Colonialism Vs Nonconformism

1379 Words6 Pages
It sought not only to bring in a set of religion in opposition to indigenous forms of religious life, but also “it sought to bring labor, gender, and sexual relations into conformity with a particular European pattern”. It seems as if, their efforts to change the minds and hearts of natives were not limited to the act of persuasion. Nonconformist Christian missionaries often possessed a sense of moral self-righteousness that led them to act unjustly and make uninformed judgments on the indigenous norms and values of the Tswana people and the southern African region as well. An incredibly important point to note is that the image of missionary Christianity identified itself with colonialism. “Because colonialism was seen as unjust, oppressive…show more content…
To the Protestants, the word of God and nothing else would drive the light into the minds and hearts of what they called the heathens. The evangelists doubled the competence of the Tswana. Essentially, the Tswana language was manipulated and changed. “The Scottish missionary Robert Moffat, for example took the Tswana term for extraordinary power, Modimo, and redefined it as the God of Christianity. At the same time, Moffat took the term for ancestors, badimo, the ancestral spirits who were venerated in traditional ritual, and redefined the term as “demons” within a Christian symbolism of evil. Such translations profoundly altered the religious terms of both indigenous religion and Christianity in Africa”. The Christian mission was transmitted into local African vernacular in a subversive way. They caused confusion, bafflement, and amusement in the Tswana in placing modimo in the skies and badimo underground, concepts that were contradictory in the Tswana tradition. Native signs and language was subverted by the work of the missionaries. The colonization of language became such an important feature in the domination of the Tswana way of life and domination as them as a…show more content…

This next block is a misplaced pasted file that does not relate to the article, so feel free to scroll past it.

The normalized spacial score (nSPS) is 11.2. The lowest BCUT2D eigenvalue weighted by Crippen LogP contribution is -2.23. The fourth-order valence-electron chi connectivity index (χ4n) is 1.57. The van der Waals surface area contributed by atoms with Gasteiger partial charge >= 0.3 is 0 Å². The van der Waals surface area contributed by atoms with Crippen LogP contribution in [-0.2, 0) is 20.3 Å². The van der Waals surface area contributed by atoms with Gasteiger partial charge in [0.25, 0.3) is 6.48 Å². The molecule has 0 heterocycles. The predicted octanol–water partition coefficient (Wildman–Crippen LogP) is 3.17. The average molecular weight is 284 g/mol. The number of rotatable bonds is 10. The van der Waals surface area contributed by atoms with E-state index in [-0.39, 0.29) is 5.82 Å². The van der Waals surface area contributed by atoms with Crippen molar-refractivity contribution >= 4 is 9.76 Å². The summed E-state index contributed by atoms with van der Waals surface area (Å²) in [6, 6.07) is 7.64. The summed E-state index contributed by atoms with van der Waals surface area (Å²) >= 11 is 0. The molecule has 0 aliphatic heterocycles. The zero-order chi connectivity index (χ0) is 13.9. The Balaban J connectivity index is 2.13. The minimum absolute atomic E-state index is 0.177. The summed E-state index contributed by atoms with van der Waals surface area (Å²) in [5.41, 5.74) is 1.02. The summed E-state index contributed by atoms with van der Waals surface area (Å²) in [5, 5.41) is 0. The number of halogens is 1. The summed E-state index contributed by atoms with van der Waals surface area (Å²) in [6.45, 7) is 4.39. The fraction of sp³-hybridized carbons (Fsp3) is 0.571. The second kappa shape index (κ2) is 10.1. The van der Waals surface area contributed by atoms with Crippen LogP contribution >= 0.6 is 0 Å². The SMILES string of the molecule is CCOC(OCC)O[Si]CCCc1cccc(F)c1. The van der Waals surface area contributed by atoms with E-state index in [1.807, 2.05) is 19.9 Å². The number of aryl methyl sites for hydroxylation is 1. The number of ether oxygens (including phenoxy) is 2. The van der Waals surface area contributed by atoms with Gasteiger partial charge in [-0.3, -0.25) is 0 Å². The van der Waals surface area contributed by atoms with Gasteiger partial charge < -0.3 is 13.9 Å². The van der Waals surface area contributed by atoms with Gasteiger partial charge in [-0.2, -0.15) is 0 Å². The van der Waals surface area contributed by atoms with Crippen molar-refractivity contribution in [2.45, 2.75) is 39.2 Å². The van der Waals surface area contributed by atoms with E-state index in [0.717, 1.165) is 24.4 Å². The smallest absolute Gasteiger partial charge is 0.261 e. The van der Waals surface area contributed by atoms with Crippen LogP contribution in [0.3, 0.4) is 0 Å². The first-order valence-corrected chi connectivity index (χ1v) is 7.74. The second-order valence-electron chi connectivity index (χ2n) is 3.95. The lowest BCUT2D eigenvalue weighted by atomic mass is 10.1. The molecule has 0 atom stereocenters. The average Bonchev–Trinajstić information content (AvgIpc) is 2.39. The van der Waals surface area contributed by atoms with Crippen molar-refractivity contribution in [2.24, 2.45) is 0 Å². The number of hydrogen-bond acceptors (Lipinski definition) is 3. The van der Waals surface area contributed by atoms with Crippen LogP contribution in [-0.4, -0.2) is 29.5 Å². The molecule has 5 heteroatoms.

“These men set out to ‘convert’ heathens by persuading them of the content of their theological message and, even more profoundly, by reconstructing their everyday worlds”. The framing of rational thought, the imposition of market and commercialization, and the subversion of language all contributed to the upheaval of the daily lives of the Tswana people. In targeting the mundane, the everyday, the effects of colonization were felt at the root, at the core of and foundation of belief in southern Africa. The Comaroffs said it best: “The colonization of consciousness, in other words, entailed two levels. At its most tangible, it involved an overt effort to convert the Tswana, an argument of images and messages intended to convince them of the ideological content of Christianity… At a deeper level… they set their sights on the total reformation of the heathen world; i.e. on the inculcation of the hegemonic forms…of the colonizing
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